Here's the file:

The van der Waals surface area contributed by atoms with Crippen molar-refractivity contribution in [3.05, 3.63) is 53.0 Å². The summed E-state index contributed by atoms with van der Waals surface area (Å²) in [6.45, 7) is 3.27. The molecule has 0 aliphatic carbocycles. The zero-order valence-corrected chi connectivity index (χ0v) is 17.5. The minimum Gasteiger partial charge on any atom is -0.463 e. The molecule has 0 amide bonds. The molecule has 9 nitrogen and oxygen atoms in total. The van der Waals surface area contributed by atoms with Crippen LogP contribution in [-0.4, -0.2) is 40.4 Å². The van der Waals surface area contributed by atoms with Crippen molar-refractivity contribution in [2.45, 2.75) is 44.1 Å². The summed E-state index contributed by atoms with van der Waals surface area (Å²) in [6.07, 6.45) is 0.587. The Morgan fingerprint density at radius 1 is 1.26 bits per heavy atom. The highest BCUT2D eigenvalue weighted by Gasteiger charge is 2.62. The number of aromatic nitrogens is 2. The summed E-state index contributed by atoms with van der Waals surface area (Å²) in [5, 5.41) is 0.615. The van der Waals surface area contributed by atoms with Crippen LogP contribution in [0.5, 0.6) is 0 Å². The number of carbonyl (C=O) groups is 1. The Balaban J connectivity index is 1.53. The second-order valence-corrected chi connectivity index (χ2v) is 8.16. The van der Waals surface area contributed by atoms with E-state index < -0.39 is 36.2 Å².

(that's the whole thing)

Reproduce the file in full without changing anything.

The van der Waals surface area contributed by atoms with Crippen molar-refractivity contribution in [3.05, 3.63) is 53.0 Å². The summed E-state index contributed by atoms with van der Waals surface area (Å²) in [6.45, 7) is 3.27. The molecule has 0 aliphatic carbocycles. The zero-order valence-corrected chi connectivity index (χ0v) is 17.5. The minimum Gasteiger partial charge on any atom is -0.463 e. The molecule has 0 amide bonds. The molecule has 9 nitrogen and oxygen atoms in total. The van der Waals surface area contributed by atoms with Crippen LogP contribution in [-0.4, -0.2) is 40.4 Å². The van der Waals surface area contributed by atoms with Crippen molar-refractivity contribution in [2.45, 2.75) is 44.1 Å². The summed E-state index contributed by atoms with van der Waals surface area (Å²) in [6.07, 6.45) is 0.587. The Morgan fingerprint density at radius 1 is 1.26 bits per heavy atom. The highest BCUT2D eigenvalue weighted by Gasteiger charge is 2.62. The number of aromatic nitrogens is 2. The summed E-state index contributed by atoms with van der Waals surface area (Å²) in [5, 5.41) is 0.615. The van der Waals surface area contributed by atoms with Crippen LogP contribution in [0.5, 0.6) is 0 Å². The number of carbonyl (C=O) groups is 1. The Balaban J connectivity index is 1.53. The second-order valence-corrected chi connectivity index (χ2v) is 8.16. The van der Waals surface area contributed by atoms with E-state index < -0.39 is 36.2 Å².